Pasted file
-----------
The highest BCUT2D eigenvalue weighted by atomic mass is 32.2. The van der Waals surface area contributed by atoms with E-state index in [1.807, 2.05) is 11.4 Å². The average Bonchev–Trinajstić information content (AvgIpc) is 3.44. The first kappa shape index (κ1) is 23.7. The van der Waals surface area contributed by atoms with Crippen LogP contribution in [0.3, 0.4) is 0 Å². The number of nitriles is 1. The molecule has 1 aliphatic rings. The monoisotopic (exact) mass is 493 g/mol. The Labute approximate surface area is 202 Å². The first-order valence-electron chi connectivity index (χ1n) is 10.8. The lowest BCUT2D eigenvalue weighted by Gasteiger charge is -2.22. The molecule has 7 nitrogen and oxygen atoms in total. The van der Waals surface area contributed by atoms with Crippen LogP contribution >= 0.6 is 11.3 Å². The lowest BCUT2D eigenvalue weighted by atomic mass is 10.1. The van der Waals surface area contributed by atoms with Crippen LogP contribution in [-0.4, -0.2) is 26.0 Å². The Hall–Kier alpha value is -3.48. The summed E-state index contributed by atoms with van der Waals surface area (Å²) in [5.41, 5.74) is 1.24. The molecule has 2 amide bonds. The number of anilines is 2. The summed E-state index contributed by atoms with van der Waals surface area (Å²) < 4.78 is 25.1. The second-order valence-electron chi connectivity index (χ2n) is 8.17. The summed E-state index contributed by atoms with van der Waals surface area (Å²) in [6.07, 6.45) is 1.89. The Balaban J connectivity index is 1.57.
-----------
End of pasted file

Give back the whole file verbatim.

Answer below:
The highest BCUT2D eigenvalue weighted by atomic mass is 32.2. The van der Waals surface area contributed by atoms with E-state index in [1.807, 2.05) is 11.4 Å². The average Bonchev–Trinajstić information content (AvgIpc) is 3.44. The first kappa shape index (κ1) is 23.7. The van der Waals surface area contributed by atoms with Crippen LogP contribution in [0.3, 0.4) is 0 Å². The number of nitriles is 1. The molecule has 1 aliphatic rings. The monoisotopic (exact) mass is 493 g/mol. The Labute approximate surface area is 202 Å². The first-order valence-electron chi connectivity index (χ1n) is 10.8. The lowest BCUT2D eigenvalue weighted by Gasteiger charge is -2.22. The molecule has 7 nitrogen and oxygen atoms in total. The van der Waals surface area contributed by atoms with Crippen LogP contribution >= 0.6 is 11.3 Å². The lowest BCUT2D eigenvalue weighted by atomic mass is 10.1. The van der Waals surface area contributed by atoms with Crippen LogP contribution in [-0.4, -0.2) is 26.0 Å². The Hall–Kier alpha value is -3.48. The summed E-state index contributed by atoms with van der Waals surface area (Å²) in [5.41, 5.74) is 1.24. The molecule has 2 amide bonds. The number of anilines is 2. The summed E-state index contributed by atoms with van der Waals surface area (Å²) < 4.78 is 25.1. The second-order valence-electron chi connectivity index (χ2n) is 8.17. The summed E-state index contributed by atoms with van der Waals surface area (Å²) in [6.07, 6.45) is 1.89. The Balaban J connectivity index is 1.57.